SAN DIEGO — California’s independent redistricting commission has received generally good reviews for its new maps that voters are using to elect legislators and members of Congress in November.
Voters who say they are disenfranchised want similar panels to draw their local districts — and they’ve gone to the Legislature to make that happen.
Three bills on Gov. Gavin Newsom’s desk would overrule local officials and require independent redistricting commissions in Fresno, Kern and Riverside counties, respectively. If he signs them, those panels would work on districts for the boards of supervisors in those counties, starting after the next Census in 2030.
“I think people are aware now of how politicians have been using political lines to keep themselves in power. I think people want to see that power in the hands of the people,” said Lori Pesante, civic engagement director of the Dolores Huerta Foundation, which sponsored Assembly Bill 2030 for the Fresno County citizens commission.
“Redistricting is very much in the consciousness of the people, so I hope the conditions are ripe now for the governor to sign,” she added.
While Newsom vetoed a bill in 2019 that would have required all 21 counties with populations of 400,000 or more to establish independent commissions to draw county supervisor districts, then-Gov. Jerry Brown signed two other bills to create such panels just in Los Angeles and San Diego counties. Under current law, counties are allowed to use advisory or fully independent commissions, but aren’t required to have them.
The 2022-23 state budget includes $1 million for the Riverside citizens redistricting commission.
“This failure of a majority of the Board of Supervisors to protect the voting rights of our Latino community illustrates why an independent citizens redistricting commission is needed to draw fair maps for Riverside County,” Assemblymember Sabrina Cervantes, a Corona Democrat, said in a statement. She authored AB 1307 to create the Riverside commission and is vice chairperson of the California Latino Legislative Caucus.
Advocates in Riverside County aren’t waiting on a new commission to draw fairer districts in the future. They’re suing to overturn districts drawn by the board of supervisors last year, alleging that the maps disenfranchise Latino voters by splitting them among districts.
“What we saw happen in Riverside County was pure political self-preservation by the county supervisors,” said Michael Gomez Daly, executive director of Inland Empire United, a coalition that seeks to elect diverse candidates in San Bernardino and Riverside counties. “It had nothing to do with fair representation for the communities that they purport to serve.”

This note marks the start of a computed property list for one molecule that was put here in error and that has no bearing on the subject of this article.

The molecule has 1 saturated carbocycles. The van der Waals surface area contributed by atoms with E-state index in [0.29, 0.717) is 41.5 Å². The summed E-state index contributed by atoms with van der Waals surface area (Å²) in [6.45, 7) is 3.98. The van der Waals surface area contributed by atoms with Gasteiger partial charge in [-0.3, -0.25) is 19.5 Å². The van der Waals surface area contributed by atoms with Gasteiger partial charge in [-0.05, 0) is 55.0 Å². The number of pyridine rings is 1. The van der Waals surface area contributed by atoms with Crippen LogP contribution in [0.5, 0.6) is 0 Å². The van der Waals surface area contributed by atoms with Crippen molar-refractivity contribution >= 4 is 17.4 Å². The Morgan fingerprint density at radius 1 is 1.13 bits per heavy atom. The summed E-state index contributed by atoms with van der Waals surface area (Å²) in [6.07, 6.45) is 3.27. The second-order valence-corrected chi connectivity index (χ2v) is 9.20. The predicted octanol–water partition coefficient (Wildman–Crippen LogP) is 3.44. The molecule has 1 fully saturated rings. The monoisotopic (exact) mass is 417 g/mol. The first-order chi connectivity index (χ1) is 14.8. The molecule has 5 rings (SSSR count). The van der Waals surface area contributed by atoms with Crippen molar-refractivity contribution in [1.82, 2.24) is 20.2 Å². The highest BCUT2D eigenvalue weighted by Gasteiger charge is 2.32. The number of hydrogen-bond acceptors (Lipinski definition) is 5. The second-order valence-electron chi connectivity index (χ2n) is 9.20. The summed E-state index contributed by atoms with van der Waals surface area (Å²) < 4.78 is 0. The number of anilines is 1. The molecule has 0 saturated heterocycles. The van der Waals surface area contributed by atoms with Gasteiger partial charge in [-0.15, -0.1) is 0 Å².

Riverside County is a prime example of the voting population shifts that can occur from decade to decade — and even more quickly. Within just one year during the pandemic, from July 2020 through July 2021, Riverside County gained 36,000 residents — the third highest county population gain in the nation. Even before that, the county saw 10% growth, with a couple of cities nearly doubling in size from 2010 to 2020.
It seems logical: The Inland Empire led the country in job growth after the Great Recession. It’s home to warehouses for retail giants such as Amazon, Walmart and Target. Housing is also more affordable than the rest of Southern California.
Riverside County’s demographics have also shifted, with increases in the Latino population and Asian populations, and decreases in the white population.
That’s why groups including Inland Empire United and the UCLA Voting Rights Project warned supervisors that the maps they were leaning towards would disenfranchise Latino voters. Plaintiffs in the lawsuit say their input on a map with two majority-Latino districts instead of just one was ignored.
“For months, Riverside residents demanded the county to do the right thing and adopt maps that would lead to equitable and fair representation. Instead, the supervisors ignored the community and adopted maps that would ensure they had easier reelections,” Daly said in a statement in June. “The supervisors’ redistricting plan is a classic case of politicians putting their own interests over people.”
The plaintiffs are calling on the board to rescind the current map, and adopt one that keeps communities of interest together.
Similar complaints are behind the bill for a Fresno County commission.
Critics said that supervisors approved a map that changed little from the 1991 version, despite a growing Latino population.
“Our county is changing, and Latinos now make up the majority of the population,” Assemblymember Joaquin Arambula, a Fresno Democrat, said in a statement when he introduced AB 2030. “We can no longer tolerate a process in which elected officials give lip service to following redistricting requirements, ignore public input, and then adopt a map that serves their purposes. This change is long overdue.”